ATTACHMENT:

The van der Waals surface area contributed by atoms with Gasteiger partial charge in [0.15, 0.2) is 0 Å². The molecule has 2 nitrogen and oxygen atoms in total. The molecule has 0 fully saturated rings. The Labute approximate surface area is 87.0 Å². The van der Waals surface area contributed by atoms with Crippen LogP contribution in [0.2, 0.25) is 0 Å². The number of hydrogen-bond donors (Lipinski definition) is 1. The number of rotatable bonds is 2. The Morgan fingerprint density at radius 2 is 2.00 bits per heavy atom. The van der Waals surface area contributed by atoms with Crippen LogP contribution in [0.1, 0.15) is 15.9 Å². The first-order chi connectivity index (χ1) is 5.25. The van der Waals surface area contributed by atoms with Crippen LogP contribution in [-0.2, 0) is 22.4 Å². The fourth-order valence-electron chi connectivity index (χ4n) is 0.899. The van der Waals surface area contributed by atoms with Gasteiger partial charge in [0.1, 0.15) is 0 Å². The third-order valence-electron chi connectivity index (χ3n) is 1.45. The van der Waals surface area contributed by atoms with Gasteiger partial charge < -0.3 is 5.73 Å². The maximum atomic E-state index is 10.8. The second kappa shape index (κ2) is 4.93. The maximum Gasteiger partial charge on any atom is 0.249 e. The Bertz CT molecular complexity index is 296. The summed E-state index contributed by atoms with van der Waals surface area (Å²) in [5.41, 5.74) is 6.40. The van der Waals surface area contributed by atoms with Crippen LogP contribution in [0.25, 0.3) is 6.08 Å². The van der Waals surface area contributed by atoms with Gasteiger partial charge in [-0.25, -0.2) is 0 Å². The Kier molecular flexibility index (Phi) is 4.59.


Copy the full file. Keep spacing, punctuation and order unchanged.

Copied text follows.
The van der Waals surface area contributed by atoms with Gasteiger partial charge in [0.15, 0.2) is 0 Å². The molecule has 2 nitrogen and oxygen atoms in total. The molecule has 0 fully saturated rings. The Labute approximate surface area is 87.0 Å². The van der Waals surface area contributed by atoms with Crippen LogP contribution in [0.2, 0.25) is 0 Å². The number of hydrogen-bond donors (Lipinski definition) is 1. The number of rotatable bonds is 2. The Morgan fingerprint density at radius 2 is 2.00 bits per heavy atom. The van der Waals surface area contributed by atoms with Crippen LogP contribution in [0.1, 0.15) is 15.9 Å². The first-order chi connectivity index (χ1) is 5.25. The van der Waals surface area contributed by atoms with Crippen LogP contribution in [-0.2, 0) is 22.4 Å². The fourth-order valence-electron chi connectivity index (χ4n) is 0.899. The van der Waals surface area contributed by atoms with Gasteiger partial charge in [0.1, 0.15) is 0 Å². The third-order valence-electron chi connectivity index (χ3n) is 1.45. The van der Waals surface area contributed by atoms with Gasteiger partial charge < -0.3 is 5.73 Å². The maximum atomic E-state index is 10.8. The second kappa shape index (κ2) is 4.93. The maximum Gasteiger partial charge on any atom is 0.249 e. The Bertz CT molecular complexity index is 296. The summed E-state index contributed by atoms with van der Waals surface area (Å²) in [5.41, 5.74) is 6.40. The van der Waals surface area contributed by atoms with Crippen LogP contribution in [0.25, 0.3) is 6.08 Å². The van der Waals surface area contributed by atoms with Gasteiger partial charge in [-0.25, -0.2) is 0 Å². The Kier molecular flexibility index (Phi) is 4.59.